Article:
It's not so much a technical vulnerability, but rather a sloppy security practice by a web design consultancy. They use a CMS which they've augmented with an admin login. As it happens, the admin users are stored in a table and the password field is plaintext.

Having seen which username/password they used for my client's site, I am 99% sure that it's the same password on other sites they've designed. A dozen websites in their portfolio have an identical admin login form, but obviously I cannot legally test whether the site is vulnerable, because the only way to do that would be to actually attempt to log in.

Would it be a reasonable course of action to contact these sites individually, tell them about my suspicion and suggest how they can fix it?

More importantly, am I putting myself at risk by doing so? The smarter owners will figure out that if they are vulnerable, so are the other sites in the portfolio, and could do nasty things, at the same time as I tell those sites that I happen to know how to access their admin areas. Sounds like fingers could be pointed at me. Any suggestions?

  • If you change the admin password is it hashed? I think it's more than reasonable to contact them about your concerns.
    – RoraΖ
    Oct 16, 2014 at 15:20
  • There's no obvious feature to change the admin user passwords; it's probably only changeable via direct DB access.
    – user58816
    Oct 16, 2014 at 18:32

1 Answer 1


Unless they have some form of bug bounty type program, you are putting yourself at risk by disclosing to organizations that haven’t hired you. The organization can turn around and say “You’re hacking us, this is proof. We’re suing you.” I have had to fight senior leadership at past jobs to not take that course of action. Or similar minded BS because they see it more as an attack against them. They think it’s more secure to attack you then disclose that information.

If these are smaller organizations, there is less of a risk of this. Generally, your information will go to the people that will care and want to fix it first. They will generally (not always) be thankful for the feedback and want to back it better. At larger organizations it will go to legal first and they decide how to respond before it would go to the people that would potentially fix it.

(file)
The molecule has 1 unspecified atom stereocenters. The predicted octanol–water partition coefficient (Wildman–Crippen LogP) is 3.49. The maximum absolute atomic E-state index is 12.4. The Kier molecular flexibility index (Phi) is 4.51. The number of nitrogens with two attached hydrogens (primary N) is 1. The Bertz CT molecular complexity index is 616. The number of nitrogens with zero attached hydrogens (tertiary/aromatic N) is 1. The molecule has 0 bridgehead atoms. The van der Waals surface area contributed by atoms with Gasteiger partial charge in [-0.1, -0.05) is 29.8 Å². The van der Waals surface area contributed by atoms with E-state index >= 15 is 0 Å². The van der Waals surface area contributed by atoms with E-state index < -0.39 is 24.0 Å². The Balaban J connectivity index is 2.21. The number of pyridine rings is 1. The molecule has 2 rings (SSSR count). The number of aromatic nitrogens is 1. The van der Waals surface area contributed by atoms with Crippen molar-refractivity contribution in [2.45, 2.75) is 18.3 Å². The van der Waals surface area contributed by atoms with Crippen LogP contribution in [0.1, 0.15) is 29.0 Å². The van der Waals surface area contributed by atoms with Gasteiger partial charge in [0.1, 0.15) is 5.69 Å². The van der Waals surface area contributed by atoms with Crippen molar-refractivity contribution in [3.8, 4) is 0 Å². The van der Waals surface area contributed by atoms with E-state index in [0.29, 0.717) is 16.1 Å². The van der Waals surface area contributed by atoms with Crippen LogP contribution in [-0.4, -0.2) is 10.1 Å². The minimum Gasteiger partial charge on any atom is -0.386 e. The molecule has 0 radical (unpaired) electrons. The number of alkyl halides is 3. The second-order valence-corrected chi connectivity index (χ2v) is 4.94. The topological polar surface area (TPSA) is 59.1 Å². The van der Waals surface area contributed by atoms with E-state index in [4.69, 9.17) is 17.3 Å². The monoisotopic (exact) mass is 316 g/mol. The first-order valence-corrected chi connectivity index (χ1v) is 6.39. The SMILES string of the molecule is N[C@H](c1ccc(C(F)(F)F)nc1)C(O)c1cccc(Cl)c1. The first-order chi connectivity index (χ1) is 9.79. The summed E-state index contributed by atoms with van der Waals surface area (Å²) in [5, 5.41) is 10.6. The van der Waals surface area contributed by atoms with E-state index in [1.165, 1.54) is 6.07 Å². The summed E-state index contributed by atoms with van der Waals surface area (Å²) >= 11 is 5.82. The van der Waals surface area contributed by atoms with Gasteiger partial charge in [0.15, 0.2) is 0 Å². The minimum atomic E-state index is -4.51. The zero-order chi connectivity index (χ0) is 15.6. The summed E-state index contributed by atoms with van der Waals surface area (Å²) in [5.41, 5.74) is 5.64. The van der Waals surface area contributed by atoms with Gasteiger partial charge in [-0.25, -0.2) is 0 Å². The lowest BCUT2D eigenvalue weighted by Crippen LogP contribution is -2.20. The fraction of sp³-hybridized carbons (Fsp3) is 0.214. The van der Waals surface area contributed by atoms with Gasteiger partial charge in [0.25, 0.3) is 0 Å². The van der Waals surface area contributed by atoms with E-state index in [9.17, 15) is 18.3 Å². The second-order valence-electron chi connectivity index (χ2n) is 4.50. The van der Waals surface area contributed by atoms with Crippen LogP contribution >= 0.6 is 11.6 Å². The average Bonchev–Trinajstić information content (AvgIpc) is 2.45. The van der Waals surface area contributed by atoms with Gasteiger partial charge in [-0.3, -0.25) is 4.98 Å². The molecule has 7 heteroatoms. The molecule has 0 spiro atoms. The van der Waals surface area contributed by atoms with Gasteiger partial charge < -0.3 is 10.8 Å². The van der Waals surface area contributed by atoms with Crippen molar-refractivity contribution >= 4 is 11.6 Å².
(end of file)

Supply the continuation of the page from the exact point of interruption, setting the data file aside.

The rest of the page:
If you choose to disclose it, take every possible precaution to ensure they can’t track it back to you. Personally, I wouldn’t disclose this unless they have a bug bounty type program. It’s not worth risking your career for. That may seem contrary to what we should do as security professionals. Regardless of whether you would win or lose in court, your reputation will take a hit and employers, as well as your current employer, may think twice. The organizations may go after your current employer as well. How would they respond to that?

  • 3
    How sad. I think I'll follow your advice though.
    – user58816
    Oct 25, 2014 at 15:39
  • It is sad but unfortunately that's where things are at. :-/ Oct 26, 2014 at 17:23
  • I'm not pleased about upvoting this, but it's absolutely practical advice, so +1. If I were in the position of having a client using something like this, I'd fix it in their deployment and call it a day... a not-feeling-great-about-myself-but-still-justified day.
    – kungphu
    Jun 21, 2016 at 5:14
  • @user58816: You can use an anonymous email service via an anonymizing proxy, and send to the webmasters directly, if you really want to inform them but minimize the risk of getting back-stabbed. There is still a risk though, as Paraplastic2 said, a sad product of stupidity and selfishness.
    – user21820
    Jan 20, 2020 at 5:36

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